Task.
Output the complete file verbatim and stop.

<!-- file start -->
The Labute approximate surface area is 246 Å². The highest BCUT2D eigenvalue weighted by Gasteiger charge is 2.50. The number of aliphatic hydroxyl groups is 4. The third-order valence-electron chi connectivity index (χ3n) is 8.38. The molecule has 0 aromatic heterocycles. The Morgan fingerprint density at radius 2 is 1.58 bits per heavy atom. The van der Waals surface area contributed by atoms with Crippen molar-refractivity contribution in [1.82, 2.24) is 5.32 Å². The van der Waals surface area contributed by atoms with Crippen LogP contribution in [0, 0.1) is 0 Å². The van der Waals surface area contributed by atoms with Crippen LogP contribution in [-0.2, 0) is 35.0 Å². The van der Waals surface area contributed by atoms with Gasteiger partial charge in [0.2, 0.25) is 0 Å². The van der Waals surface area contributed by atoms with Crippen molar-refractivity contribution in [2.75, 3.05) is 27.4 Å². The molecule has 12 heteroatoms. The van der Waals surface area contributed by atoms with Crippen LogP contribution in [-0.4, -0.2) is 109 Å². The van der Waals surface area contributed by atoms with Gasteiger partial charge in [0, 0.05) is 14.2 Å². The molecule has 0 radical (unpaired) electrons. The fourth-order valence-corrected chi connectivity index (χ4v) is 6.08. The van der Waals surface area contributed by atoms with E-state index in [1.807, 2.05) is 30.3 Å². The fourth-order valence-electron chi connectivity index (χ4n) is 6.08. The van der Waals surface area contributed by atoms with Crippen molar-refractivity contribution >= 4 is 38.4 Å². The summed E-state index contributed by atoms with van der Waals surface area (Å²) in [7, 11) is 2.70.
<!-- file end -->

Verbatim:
The Labute approximate surface area is 246 Å². The highest BCUT2D eigenvalue weighted by Gasteiger charge is 2.50. The number of aliphatic hydroxyl groups is 4. The third-order valence-electron chi connectivity index (χ3n) is 8.38. The molecule has 0 aromatic heterocycles. The Morgan fingerprint density at radius 2 is 1.58 bits per heavy atom. The van der Waals surface area contributed by atoms with Crippen molar-refractivity contribution in [1.82, 2.24) is 5.32 Å². The van der Waals surface area contributed by atoms with Crippen LogP contribution in [0, 0.1) is 0 Å². The van der Waals surface area contributed by atoms with Crippen LogP contribution in [-0.2, 0) is 35.0 Å². The van der Waals surface area contributed by atoms with Gasteiger partial charge in [0.2, 0.25) is 0 Å². The van der Waals surface area contributed by atoms with Crippen molar-refractivity contribution in [2.75, 3.05) is 27.4 Å². The molecule has 12 heteroatoms. The van der Waals surface area contributed by atoms with Crippen LogP contribution in [-0.4, -0.2) is 109 Å². The van der Waals surface area contributed by atoms with Gasteiger partial charge in [0, 0.05) is 14.2 Å². The molecule has 0 radical (unpaired) electrons. The fourth-order valence-corrected chi connectivity index (χ4v) is 6.08. The van der Waals surface area contributed by atoms with E-state index in [1.807, 2.05) is 30.3 Å². The fourth-order valence-electron chi connectivity index (χ4n) is 6.08. The van der Waals surface area contributed by atoms with Crippen molar-refractivity contribution >= 4 is 38.4 Å². The summed E-state index contributed by atoms with van der Waals surface area (Å²) in [7, 11) is 2.70.